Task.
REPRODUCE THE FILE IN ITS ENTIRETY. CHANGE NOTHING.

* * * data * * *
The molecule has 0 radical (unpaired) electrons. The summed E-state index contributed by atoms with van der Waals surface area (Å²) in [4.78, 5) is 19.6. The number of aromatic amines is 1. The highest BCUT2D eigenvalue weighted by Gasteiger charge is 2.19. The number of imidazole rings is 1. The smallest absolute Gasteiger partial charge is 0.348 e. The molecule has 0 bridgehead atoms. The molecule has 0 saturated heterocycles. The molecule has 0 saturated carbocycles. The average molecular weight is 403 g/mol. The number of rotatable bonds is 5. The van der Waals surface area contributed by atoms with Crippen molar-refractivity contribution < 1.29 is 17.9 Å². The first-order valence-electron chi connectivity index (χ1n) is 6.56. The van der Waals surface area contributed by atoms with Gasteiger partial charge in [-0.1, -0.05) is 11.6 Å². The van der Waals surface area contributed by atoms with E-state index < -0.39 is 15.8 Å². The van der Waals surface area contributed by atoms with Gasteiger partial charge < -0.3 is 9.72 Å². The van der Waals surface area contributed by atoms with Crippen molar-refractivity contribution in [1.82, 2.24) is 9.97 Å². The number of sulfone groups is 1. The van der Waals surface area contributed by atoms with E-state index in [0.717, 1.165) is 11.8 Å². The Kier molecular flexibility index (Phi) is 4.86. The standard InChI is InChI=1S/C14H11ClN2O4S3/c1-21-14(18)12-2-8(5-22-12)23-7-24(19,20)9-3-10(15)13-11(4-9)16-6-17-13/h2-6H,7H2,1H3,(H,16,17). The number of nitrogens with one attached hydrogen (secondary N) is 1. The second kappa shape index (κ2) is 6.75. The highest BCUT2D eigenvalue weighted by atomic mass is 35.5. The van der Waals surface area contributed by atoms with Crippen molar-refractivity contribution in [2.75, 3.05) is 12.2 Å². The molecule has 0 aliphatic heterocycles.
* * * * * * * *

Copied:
The molecule has 0 radical (unpaired) electrons. The summed E-state index contributed by atoms with van der Waals surface area (Å²) in [4.78, 5) is 19.6. The number of aromatic amines is 1. The highest BCUT2D eigenvalue weighted by Gasteiger charge is 2.19. The number of imidazole rings is 1. The smallest absolute Gasteiger partial charge is 0.348 e. The molecule has 0 bridgehead atoms. The molecule has 0 saturated heterocycles. The molecule has 0 saturated carbocycles. The average molecular weight is 403 g/mol. The number of rotatable bonds is 5. The van der Waals surface area contributed by atoms with Crippen molar-refractivity contribution < 1.29 is 17.9 Å². The first-order valence-electron chi connectivity index (χ1n) is 6.56. The van der Waals surface area contributed by atoms with Gasteiger partial charge in [-0.1, -0.05) is 11.6 Å². The van der Waals surface area contributed by atoms with E-state index < -0.39 is 15.8 Å². The van der Waals surface area contributed by atoms with Gasteiger partial charge < -0.3 is 9.72 Å². The van der Waals surface area contributed by atoms with Crippen molar-refractivity contribution in [1.82, 2.24) is 9.97 Å². The number of sulfone groups is 1. The van der Waals surface area contributed by atoms with E-state index in [0.717, 1.165) is 11.8 Å². The Kier molecular flexibility index (Phi) is 4.86. The standard InChI is InChI=1S/C14H11ClN2O4S3/c1-21-14(18)12-2-8(5-22-12)23-7-24(19,20)9-3-10(15)13-11(4-9)16-6-17-13/h2-6H,7H2,1H3,(H,16,17). The number of nitrogens with one attached hydrogen (secondary N) is 1. The second kappa shape index (κ2) is 6.75. The highest BCUT2D eigenvalue weighted by atomic mass is 35.5. The van der Waals surface area contributed by atoms with Crippen molar-refractivity contribution in [2.75, 3.05) is 12.2 Å². The molecule has 0 aliphatic heterocycles.